I've got to confess, Alyx. When I read mysteries, I'm not reading for the puzzle aspect. I read for the characters and to see how they behave under circumstances that test their mettle. I can enjoy suspense novels and thrillers where the villain's known as much as actual mysteries where the protagonist is having to figure out who did it. If a book is mostly just puzzle, I won't finish it.

That said, if a book is a mystery but so obvious that the protagonist has to be wilfully stupid to miss it, I also won't finish it. Like Whitman, I contain multitudes. ;-)

Gloria Alden said...

Like you, Alyx, I'm usually able to figure out who dunnit. I enjoy matching wits with the author. I'm disappointed, though, if the murderer is brought in late in the story with no real clues before hand.

I just finished reading Elizabeth George's book PLAYING FOR THE ASHES. I'd figured out the killer early in the novel and kind of stuck with my choice even though said killer seemed to have an air tight alibi. For various reasons, I'd discounted the other suspects. I do like George's plots and characters.

By the way, Elizabeth George is going to be guest of honor at Bouchercon in Cleveland this year. My Sinc chapter is working the conference this year so I'm excited about meeting her.

E. B. Davis said...

I read so much, it's hard to remember all the books by title. But, if a book is good, even if I figure out whodunnit, I want to find out how the MC figures it out. I like to see how one clue leads to another and focus on the logic and deductions the MC makes. That's the mystery to me. I also like when the character development makes it natural for the MC's conclusions. Like Monk, who through his obsessive behavior knows details that no one else would ever consider. Yikes! That's a TV show.

Gloria--I'm envious. I've never been to Bouchercon.

Gloria Alden said...

E.B. I never have, either, but it's only 50 miles from me so I thought I'd try it. I understand it's quite large and not as friendly as Malice, Crimebake or Love is Murder - the conferences I've attended.

Alyx Morgan said...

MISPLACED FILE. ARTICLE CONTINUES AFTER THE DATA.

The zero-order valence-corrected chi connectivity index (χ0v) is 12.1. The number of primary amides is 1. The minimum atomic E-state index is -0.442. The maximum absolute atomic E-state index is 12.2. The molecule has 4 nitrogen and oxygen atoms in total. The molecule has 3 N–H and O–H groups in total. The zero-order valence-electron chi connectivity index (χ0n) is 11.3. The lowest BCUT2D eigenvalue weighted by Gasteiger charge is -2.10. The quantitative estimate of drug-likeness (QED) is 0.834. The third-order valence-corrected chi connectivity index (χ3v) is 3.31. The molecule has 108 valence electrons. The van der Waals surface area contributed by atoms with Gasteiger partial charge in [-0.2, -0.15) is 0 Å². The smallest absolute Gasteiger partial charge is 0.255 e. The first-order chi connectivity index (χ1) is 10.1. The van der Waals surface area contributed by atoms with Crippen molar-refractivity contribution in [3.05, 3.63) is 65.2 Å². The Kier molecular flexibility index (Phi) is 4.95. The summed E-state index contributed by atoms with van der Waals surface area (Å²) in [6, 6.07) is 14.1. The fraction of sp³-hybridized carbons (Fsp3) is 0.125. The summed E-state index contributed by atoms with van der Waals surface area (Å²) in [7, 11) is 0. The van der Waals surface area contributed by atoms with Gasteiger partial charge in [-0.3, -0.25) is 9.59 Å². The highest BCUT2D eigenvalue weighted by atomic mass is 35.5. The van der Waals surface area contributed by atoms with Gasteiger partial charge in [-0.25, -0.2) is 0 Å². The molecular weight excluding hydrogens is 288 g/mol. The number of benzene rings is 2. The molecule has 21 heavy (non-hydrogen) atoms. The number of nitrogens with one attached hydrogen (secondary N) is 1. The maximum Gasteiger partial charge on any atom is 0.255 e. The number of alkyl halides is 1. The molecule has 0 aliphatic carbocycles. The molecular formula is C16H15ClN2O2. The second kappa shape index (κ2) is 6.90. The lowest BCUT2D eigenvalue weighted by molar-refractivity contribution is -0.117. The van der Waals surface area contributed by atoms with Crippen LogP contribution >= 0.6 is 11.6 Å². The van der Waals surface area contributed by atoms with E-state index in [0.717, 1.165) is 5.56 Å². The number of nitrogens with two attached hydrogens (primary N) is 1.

I can enjoy books where the killer is known right off the bat, too, Linda. But I truly do enjoy the mystery solving aspect of the ones where s/he's not fingered right away.

Alyx Morgan said...

I've never read Elizabeth George, so I'll check her out. Thanks Gloria.

And I hope you enjoy Bouchercon. I went to the one here in SF a couple years ago. I only volunteered in the coffee room for a day, but it was cool to be surrounded by all these authors & fans.

Alyx Morgan said...

I LOVE Monk, EB. That was one of my favorite shows. And yes, while I knew early on in the episodes who'd committed the crime, I enjoyed watching Monk figure it out.

I should admit that - while I have a knack for "feeling" who the villain is - I don't always know the clues that point to him/her. Sometimes I've got both down pat, but not always.

Maddy said...

Too many to list, but I'm so 'bad' that if the killer is too obvious in any novel [or movie or TV programme] then I become to frustrated to finish it - although I'm forced to always finish just in case I'm wrong - which doesn't happen often: )

Warren Bull said...

Like most of us, I read as a writer attending to style, character development, and plot devices more than to the puzzle piece. In the movie Chinatown, I commented during the movie about the relationships between father, daughter and granddaughter. That was from my job experience not from my writing. It was extremely well acted.

Alyx Morgan said...

I don't know that I've ever become too frustrated to finish a mystery because the killer was too obvious, Maddy. I have become frustrated for the reason Gloria states about murderers being brought in too late in the story.

BTW, if you want to see a great parody making fun of that exact issue, watch Murder By Death. Such a wonderfully compiled group of actors, & such tongue in cheekiness at the world of mystery writers.

Alyx Morgan said...

I can't say I enjoyed Chinatown, Warren, but you're right. The actors were all wonderful.

Unknown said...

I think the mystery, especially the "cozy," is today's morality play. I'm sure that's not a new thought! There is something very satisfying about creating a protagonist who is mostly good (too boring if there is no flaw) who can defeat the antagonist, mostly evil (but somehow compelling). The mystery writer has a message that problems can be overcome, evil can be conquered, through determination, integrity, intelligence - not necessarily through faith and sacrifice, though. We can leave that to those who write in the spiritual or religious genre...